CCK-8 cell proliferation assay and colony formation assay
The CCK-8 cell proliferation assay and colony formation assay were performed as previously described40.
Tumourigenesis in nude mice
Male 4 to 6-week-old athymic BALB/c nude mice (nu/nu) were purchased from the Animal Center of Guangdong Province (Guangzhou, China) and were maintained in laminar flow cabinets under specific pathogen-free conditions. All animal experiments were carried out in accordance with animal protocols approved by the Animal Care and Use Committee of Southern Medical University. In total, 1*107 cells were injected into the subcutaneous tissues of nude mice (n = 5 per group). The tumour size was measured using a slide caliper, and the tumour volume was calculated by the formula (V = 1/2*length*width*height). After 15 days, the tumours were excised and fixed with 10% neutral-buffered formalin, and then 4-μm sections were prepared. The sections were stained with haematoxylin–eosin (HE) according to standard protocols and then were further subjected to IHC staining using anti-Ki67.
Flow cytometry assays were performed as previously described41. The Cell Cycle Detection Kit (KeyGEN, Nanjing, China) and Annexin V-APC/7-AAD Apoptosis Detection Kit (KeyGEN, Nanjing, China) were used according to the manufacturer’s instruction.
Proteins were extracted from CACO2 cells with lysis buffer. NIT1 (Abcam, USA), SARA (Abcam, USA) or SMAD2/3 (Abcam, USA) antibody was added to the cell lysates, followed by incubation overnight at 4 °C. The following day, ~30 μl of magnetic beads was added. The beads were incubated for 6 h and were washed six times in PBS, and then the proteins were eluted in Laemmli buffer. Western blotting was used to analyse the interacting proteins.
Luciferase reporter assay
The pGL3-WT luciferase reporter plasmid was obtained by ligating oligonucleotides containing a WT NIT1 promoter into the pGL3-Basic vector (Promega, USA). The pGL3-Mut plasmid with a mutant target site in the E-box was synthesized by Ruibiotech (Beijing, China). Cells were seeded in 24-well plates (1*105 per well) and were cultured for 24 h before transfection. The pGL3-Basic, pGL3-WT or pGL3-MUT plasmid was co-transfected with the SMAD3 plasmid (GeneCopoeia, USA) and pRL-TK plasmid (Promega, USA) in HEK293T and SW620 cells using Lipofectamine 3000 (Invitrogen, USA). The pRL-TK plasmid vectors were used as controls. Luciferase activity was measured using the Dual-Luciferase Reporter Assay System (E1910; Promega, USA) after 72 h.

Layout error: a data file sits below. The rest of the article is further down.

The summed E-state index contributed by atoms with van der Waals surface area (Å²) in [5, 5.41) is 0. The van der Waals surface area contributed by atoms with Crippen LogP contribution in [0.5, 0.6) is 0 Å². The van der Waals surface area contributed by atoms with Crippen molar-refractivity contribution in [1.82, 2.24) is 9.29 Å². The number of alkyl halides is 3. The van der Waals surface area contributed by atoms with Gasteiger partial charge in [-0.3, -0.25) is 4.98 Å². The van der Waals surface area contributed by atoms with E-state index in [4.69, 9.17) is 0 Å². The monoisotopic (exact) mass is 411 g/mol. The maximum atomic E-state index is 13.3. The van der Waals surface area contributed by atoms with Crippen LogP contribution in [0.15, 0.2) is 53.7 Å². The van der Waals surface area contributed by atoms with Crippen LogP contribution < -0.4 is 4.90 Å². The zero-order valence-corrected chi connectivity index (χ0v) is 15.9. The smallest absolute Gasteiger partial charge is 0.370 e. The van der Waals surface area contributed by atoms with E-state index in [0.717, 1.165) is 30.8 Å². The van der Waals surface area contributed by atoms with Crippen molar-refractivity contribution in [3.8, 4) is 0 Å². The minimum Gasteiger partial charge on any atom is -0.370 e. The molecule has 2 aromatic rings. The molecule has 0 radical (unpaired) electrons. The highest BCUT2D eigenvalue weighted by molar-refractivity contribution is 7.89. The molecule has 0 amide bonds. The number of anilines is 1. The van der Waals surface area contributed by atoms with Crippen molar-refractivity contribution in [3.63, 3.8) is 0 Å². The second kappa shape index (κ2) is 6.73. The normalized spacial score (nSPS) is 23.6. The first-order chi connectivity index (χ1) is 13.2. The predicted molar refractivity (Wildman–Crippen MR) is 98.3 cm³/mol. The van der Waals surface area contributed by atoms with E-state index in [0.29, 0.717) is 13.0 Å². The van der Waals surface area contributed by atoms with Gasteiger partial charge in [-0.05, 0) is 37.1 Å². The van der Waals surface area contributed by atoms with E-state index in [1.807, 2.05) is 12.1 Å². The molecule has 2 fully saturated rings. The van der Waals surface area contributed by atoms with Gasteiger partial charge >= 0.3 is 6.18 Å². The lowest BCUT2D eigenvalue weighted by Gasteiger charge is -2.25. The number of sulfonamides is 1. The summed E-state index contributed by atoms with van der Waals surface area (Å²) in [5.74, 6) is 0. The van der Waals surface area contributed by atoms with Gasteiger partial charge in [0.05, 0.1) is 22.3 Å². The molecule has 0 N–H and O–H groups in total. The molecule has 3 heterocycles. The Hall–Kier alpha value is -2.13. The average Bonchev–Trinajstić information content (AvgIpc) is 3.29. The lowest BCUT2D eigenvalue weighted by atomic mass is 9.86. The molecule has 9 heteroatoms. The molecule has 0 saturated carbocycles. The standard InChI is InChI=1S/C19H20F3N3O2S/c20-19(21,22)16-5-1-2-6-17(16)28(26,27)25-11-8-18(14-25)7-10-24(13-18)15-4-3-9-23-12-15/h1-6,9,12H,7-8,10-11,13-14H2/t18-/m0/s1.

ChIP assays were performed using the EZ-CHIP kit (Millipore, Temecula, CA, USA). In total, 1 × 106 cells were cultured and lysed, and then chromatin lengths ranging from 200 to 1000 bp were produced by sonication. Anti-SMAD3 (Abcam, USA) or anti-IgG (Santa Cruz, USA) antibody was used to precipitate the DNA–protein complexes overnight at 4 °C. Protein–DNA complexes were recovered using magnetic beads, washed, and then eluted. Cross-links were reversed at 65 °C overnight. The immunoprecipitated DNA was examined by PCR and qRT-PCR. The primers specific for the NIT1 promoter containing the E-box were 5′-ATCTTCCCAGACCCTACAT-3′ (Forward) and 5′-CTTTACTCCAGCACCACAT-3′ (Reverse).
SPSS 20.0 software (IBM) was used for all statistical analyses. The data were presented as means ± SD in at least three independent experiments. The differences among groups were tested using one-way ANOVA or two-tailed Student’s t-test. Relationships between NIT1 expression and clinicopathologic characteristics were analysed by χ2 test. The survival curve was plotted by the Kaplan–Meier method and was compared using the log-rank test. Spearman’s correlation coefficient was used to examine the linear relationship between the expression levels of NIT1 and SMAD3 in CRC tissues. p < 0.05 was considered statistically significant: *p < 0.05; **p < 0.01; ***p < 0.001.
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This work was supported by the National Natural Science Foundation of China (Nos. 81672429, 81272758, 81302158 and 81502479), the Natural Science Foundation of Guangdong Province, China (No. 2014A030310099) and the Guangdong Province Medical Science Research Fund (No. A2015380).
Conflict of interest
The authors declare that they have no conflict of interest.